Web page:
Furthermore, for the sake of readability, since the average price was 407,209 euros, and 58 of the 64 sold for less than that, while 5 of the 64 sold for more than twice that, those 5 were excluded from the graph (because otherwise all of the other data points from €6,875 to €482,500 were almost flattened into a line).
Collecting history (also known as provenance) and market value
According to the handlers, of the 64 sold lots, 21 (32.81 per cent) had been documented before the 1970 UNESCO Convention; 21 (32.81 per cent) were documented between 1970 and 1994 (in other words, before the 1995 UNIDROIT Convention); and 22 (34.38 per cent) have surfaced since 1995. In fact, 21 (32.81 per cent) of all of the lots sold at this auction appear to have surfaced at this auction.
Before the sale, based on the estimates, the 64 sold lots were believed to be worth around €2,481,500 (between €2,067,000 and €2,896,000). On average, each lot was believed to be worth around €38,773 (between €32,297 and €45,250). The auction established that the 64 sold lots alone were worth €26,049,825. On average, each lot was worth €407,029.
Antiquities that had been documented before the 1970 UNESCO Convention
The 21 “pre-UNESCO” lots were believed to be worth around €1,335,000 (between €1,114,000 and €1,556,000). They sold for €24,053,875. On average, each was worth €1,145,423.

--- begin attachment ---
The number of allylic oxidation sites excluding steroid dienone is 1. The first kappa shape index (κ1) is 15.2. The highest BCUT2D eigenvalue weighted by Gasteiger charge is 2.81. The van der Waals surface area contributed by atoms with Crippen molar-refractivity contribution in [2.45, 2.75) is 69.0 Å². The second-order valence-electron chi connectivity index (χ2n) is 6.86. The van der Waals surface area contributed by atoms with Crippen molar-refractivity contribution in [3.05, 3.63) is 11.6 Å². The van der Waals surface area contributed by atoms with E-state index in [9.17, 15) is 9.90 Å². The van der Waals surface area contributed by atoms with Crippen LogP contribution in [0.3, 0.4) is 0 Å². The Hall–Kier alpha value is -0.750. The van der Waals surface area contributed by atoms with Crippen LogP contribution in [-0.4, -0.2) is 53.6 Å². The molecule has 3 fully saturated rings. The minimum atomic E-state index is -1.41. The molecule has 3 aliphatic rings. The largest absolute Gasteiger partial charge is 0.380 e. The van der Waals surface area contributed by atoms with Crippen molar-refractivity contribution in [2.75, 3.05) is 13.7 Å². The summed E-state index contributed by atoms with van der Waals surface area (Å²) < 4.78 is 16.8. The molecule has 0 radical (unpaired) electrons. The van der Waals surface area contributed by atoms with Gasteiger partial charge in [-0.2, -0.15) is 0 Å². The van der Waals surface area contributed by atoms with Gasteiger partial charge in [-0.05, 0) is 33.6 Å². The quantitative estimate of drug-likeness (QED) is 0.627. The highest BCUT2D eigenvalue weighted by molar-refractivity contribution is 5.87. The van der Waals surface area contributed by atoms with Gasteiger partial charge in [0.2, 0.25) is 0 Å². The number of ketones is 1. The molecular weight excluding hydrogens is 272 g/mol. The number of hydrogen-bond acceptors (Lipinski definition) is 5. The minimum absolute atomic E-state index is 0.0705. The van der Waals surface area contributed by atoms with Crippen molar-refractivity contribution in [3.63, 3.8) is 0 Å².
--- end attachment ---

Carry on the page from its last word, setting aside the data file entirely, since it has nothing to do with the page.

Excluding the two furthest outliers, the 19 remaining pre-1970 lots were believed to be worth around €910,000 (between €764,000 and €1,056,000). They sold for €5,312,875. On average, each was worth €279,625.
Antiquities that were documented between 1970 and 1994
The 21 “1970-1994” lots were believed to be worth around €700,500 (between €589,000 and 812,000). They sold for €1,192,925. On average, each was worth €56,806.
Antiquities that have surfaced since the 1995 UNIDROIT Convention
The 22 “post-UNIDROIT” lots were believed to be worth around €446,000 (between €364,000 and €528,000). They sold for €803,025. On average, each was worth €36,501.
Overall sale price by length of collecting history
Clearly, with regard to the examples in this auction, antiquities with longer collecting histories appear to be worth more than antiquities with shorter collecting histories. It should also be noted that, in terms of unsold lots, buyers passed on 3 (14.29 per cent) of the 21 “pre-1970” lots; 7 (33.33 per cent) of the 21 “1970-1994” lots; and 12 (54.55 per cent) of the 22 “post-1995” lots. Yet, as archaeologist Neil Brodie has demonstrated, an object’s market value is produced by its quality, not its collecting history.
There is significant evidence for this assessment, even when the market’s claims are uncritically accepted. First, while the sale price of the antiquities that had been documented before 1970 was 484 per cent higher than their estimated value (and the sale price of the antiquities that were documented between 1970 and 1994 was 70 per cent higher than their estimated value), the sale price of the antiquities that had surfaced since 1995 was still 80 per cent higher than their estimated value.
The sale price of the antiquities that surfaced at this auction was 88.58 per cent higher than their estimated value. Potential buyers may have chosen not to buy most of the newly-surfaced antiquities on offer, but they were manifestly willing to buy newly-surfaced antiquities, and they felt sufficiently comfortable and confident to pay an even higher price than the market expected for the ones that they did buy.